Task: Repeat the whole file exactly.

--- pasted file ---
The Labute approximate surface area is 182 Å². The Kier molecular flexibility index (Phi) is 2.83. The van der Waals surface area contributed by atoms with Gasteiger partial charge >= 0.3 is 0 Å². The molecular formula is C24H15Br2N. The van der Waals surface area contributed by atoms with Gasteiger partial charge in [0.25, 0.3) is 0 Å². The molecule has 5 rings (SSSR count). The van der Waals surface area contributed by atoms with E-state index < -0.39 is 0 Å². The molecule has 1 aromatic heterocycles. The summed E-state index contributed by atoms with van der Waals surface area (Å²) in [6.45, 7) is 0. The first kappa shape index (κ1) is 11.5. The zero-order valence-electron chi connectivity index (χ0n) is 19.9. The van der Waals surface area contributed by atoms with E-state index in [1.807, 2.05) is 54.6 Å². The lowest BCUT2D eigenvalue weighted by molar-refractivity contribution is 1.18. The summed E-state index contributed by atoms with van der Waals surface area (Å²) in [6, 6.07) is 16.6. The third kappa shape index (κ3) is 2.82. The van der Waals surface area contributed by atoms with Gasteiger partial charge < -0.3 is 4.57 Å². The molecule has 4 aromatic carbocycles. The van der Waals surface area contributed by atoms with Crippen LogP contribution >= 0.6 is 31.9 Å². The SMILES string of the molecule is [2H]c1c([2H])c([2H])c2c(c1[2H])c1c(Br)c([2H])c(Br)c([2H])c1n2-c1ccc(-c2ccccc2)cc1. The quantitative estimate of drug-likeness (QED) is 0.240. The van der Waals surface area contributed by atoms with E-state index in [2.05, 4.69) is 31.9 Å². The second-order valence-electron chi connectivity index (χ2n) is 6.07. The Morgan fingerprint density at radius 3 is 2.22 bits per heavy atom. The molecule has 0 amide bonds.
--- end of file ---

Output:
The Labute approximate surface area is 182 Å². The Kier molecular flexibility index (Phi) is 2.83. The van der Waals surface area contributed by atoms with Gasteiger partial charge >= 0.3 is 0 Å². The molecular formula is C24H15Br2N. The van der Waals surface area contributed by atoms with Gasteiger partial charge in [0.25, 0.3) is 0 Å². The molecule has 5 rings (SSSR count). The van der Waals surface area contributed by atoms with E-state index < -0.39 is 0 Å². The molecule has 1 aromatic heterocycles. The summed E-state index contributed by atoms with van der Waals surface area (Å²) in [6.45, 7) is 0. The first kappa shape index (κ1) is 11.5. The zero-order valence-electron chi connectivity index (χ0n) is 19.9. The van der Waals surface area contributed by atoms with E-state index in [1.807, 2.05) is 54.6 Å². The lowest BCUT2D eigenvalue weighted by molar-refractivity contribution is 1.18. The summed E-state index contributed by atoms with van der Waals surface area (Å²) in [6, 6.07) is 16.6. The third kappa shape index (κ3) is 2.82. The van der Waals surface area contributed by atoms with Gasteiger partial charge < -0.3 is 4.57 Å². The molecule has 4 aromatic carbocycles. The van der Waals surface area contributed by atoms with Crippen LogP contribution >= 0.6 is 31.9 Å². The SMILES string of the molecule is [2H]c1c([2H])c([2H])c2c(c1[2H])c1c(Br)c([2H])c(Br)c([2H])c1n2-c1ccc(-c2ccccc2)cc1. The quantitative estimate of drug-likeness (QED) is 0.240. The van der Waals surface area contributed by atoms with E-state index in [2.05, 4.69) is 31.9 Å². The second-order valence-electron chi connectivity index (χ2n) is 6.07. The Morgan fingerprint density at radius 3 is 2.22 bits per heavy atom. The molecule has 0 amide bonds.